When God originally gave you new life through his Spirit, he gave you a new identity. You were made a new creation and an ambassador to the world, entrusted with the message of reconciliation through Jesus.

Unfortunately, something changed. We chose to go our own way instead of God’s. We loved being a new creation but had our own ideas about being an ambassador, so we abandoned the mission that God intended for us. Maybe we did it consciously, or perhaps it was subconsciously. Either way, we find ourselves in a broken situation with no eternal significance. As a result of not living for God’s mission, many of us feel a gap in our lives like something is missing. We just know we must have been made for more than living a moral life, attending bible studies, making money, raising a family, and going to heaven when we die. Taking the mission out of the Christian life creates a tension because we do not experience many of the things we were created to experience. We have a sense that certain aspects of the Christian life are missing, so we attempt to experience these things apart from the mission.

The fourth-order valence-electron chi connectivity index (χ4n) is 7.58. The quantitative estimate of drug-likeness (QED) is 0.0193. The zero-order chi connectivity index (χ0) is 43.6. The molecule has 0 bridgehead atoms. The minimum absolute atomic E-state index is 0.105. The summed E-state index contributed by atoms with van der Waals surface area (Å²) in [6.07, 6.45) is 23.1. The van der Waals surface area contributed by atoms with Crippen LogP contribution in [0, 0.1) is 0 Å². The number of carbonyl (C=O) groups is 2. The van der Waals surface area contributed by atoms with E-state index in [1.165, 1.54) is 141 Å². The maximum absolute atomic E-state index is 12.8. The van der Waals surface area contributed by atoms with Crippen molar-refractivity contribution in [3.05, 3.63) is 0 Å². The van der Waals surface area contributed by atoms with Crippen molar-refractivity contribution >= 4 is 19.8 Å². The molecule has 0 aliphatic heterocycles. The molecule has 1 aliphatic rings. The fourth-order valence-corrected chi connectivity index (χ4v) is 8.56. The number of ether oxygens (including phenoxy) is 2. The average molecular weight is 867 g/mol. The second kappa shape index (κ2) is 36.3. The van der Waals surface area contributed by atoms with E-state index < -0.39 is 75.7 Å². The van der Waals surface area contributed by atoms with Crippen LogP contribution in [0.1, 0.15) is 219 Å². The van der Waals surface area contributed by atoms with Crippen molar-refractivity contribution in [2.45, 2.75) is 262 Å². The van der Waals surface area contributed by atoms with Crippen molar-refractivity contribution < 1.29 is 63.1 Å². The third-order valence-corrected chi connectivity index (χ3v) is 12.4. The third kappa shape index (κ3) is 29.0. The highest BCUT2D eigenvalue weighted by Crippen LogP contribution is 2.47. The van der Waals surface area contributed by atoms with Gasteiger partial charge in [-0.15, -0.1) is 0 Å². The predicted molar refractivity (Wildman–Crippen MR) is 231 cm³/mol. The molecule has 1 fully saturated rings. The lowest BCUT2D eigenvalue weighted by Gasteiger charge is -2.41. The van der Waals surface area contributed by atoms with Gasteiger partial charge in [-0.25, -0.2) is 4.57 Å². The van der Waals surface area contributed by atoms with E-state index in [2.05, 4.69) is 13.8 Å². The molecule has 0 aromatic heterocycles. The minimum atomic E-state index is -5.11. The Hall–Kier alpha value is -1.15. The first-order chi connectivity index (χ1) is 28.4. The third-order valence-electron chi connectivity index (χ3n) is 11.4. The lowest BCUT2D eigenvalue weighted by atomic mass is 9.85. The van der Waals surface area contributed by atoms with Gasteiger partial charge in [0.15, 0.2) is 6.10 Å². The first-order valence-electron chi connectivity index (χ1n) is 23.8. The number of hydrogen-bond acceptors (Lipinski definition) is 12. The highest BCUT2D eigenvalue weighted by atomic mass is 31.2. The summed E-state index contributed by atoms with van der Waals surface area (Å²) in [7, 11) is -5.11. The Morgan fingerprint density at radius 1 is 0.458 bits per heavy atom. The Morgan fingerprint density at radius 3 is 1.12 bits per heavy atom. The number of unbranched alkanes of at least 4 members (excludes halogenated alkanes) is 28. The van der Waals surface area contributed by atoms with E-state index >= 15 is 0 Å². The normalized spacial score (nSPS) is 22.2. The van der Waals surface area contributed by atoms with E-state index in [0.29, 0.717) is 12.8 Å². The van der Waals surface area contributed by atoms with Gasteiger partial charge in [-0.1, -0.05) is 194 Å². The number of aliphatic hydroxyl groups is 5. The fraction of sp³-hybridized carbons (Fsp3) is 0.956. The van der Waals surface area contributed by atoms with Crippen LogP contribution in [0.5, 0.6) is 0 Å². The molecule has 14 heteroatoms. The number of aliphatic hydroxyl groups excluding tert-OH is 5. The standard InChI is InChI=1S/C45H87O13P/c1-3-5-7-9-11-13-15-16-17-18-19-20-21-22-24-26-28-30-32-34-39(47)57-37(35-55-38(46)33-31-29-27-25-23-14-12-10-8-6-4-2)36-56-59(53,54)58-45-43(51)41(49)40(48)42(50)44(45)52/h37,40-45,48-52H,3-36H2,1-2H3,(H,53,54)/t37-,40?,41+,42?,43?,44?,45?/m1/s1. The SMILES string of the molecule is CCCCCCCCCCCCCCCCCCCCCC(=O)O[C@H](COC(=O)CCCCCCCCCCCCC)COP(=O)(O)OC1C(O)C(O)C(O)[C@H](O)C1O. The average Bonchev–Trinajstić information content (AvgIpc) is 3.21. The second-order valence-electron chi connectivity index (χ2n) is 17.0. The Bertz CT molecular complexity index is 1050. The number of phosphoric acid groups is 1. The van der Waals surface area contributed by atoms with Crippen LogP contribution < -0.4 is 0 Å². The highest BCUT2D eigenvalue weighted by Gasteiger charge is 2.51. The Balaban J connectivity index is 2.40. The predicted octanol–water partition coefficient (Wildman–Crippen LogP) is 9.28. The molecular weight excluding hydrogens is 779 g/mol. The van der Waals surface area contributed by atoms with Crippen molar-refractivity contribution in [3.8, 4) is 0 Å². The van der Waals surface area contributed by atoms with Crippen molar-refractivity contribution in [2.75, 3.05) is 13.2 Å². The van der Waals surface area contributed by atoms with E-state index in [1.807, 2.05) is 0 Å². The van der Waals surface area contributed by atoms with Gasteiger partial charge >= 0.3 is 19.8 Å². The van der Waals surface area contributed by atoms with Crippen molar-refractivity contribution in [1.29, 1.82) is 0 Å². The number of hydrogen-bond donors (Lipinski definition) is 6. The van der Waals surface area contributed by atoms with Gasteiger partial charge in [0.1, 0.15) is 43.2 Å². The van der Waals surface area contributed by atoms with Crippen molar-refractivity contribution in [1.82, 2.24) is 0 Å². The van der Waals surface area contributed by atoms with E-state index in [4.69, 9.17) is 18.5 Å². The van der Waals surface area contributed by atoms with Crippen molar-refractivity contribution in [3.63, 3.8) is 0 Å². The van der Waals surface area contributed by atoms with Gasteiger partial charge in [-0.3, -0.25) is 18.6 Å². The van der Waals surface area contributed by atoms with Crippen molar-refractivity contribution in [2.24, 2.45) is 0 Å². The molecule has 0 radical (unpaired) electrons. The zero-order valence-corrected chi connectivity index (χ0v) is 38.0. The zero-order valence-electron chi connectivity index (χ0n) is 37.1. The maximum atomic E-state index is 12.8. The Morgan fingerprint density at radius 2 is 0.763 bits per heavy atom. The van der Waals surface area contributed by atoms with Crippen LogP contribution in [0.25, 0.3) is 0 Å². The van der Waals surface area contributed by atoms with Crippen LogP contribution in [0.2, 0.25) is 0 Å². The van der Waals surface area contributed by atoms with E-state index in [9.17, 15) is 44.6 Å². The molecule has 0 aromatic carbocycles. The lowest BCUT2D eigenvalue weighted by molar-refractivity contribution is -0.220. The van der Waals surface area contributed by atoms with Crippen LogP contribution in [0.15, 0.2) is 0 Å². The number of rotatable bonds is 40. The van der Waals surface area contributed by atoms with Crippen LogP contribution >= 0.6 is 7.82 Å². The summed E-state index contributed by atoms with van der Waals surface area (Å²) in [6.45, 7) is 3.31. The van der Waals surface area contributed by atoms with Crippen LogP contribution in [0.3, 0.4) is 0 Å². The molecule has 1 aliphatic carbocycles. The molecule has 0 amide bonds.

For example, some feel the gap in a lack of persecution, so they assume that a business saying “Happy Holidays” instead of “Merry Christmas” is a form of persecution. Some feel the gap in a lack of belonging in an eternal storyline, so they perpetuate conspiracy theories such as the COVID mask being the “mark of the beast”. Others feel the gap in that they are not working to establish a righteous kingdom, so they fight tooth and nail to get their preferred political candidate elected and claim he is “God’s chosen leader”. We sense something is missing, so we spend our lives attempting to fill the void with other things.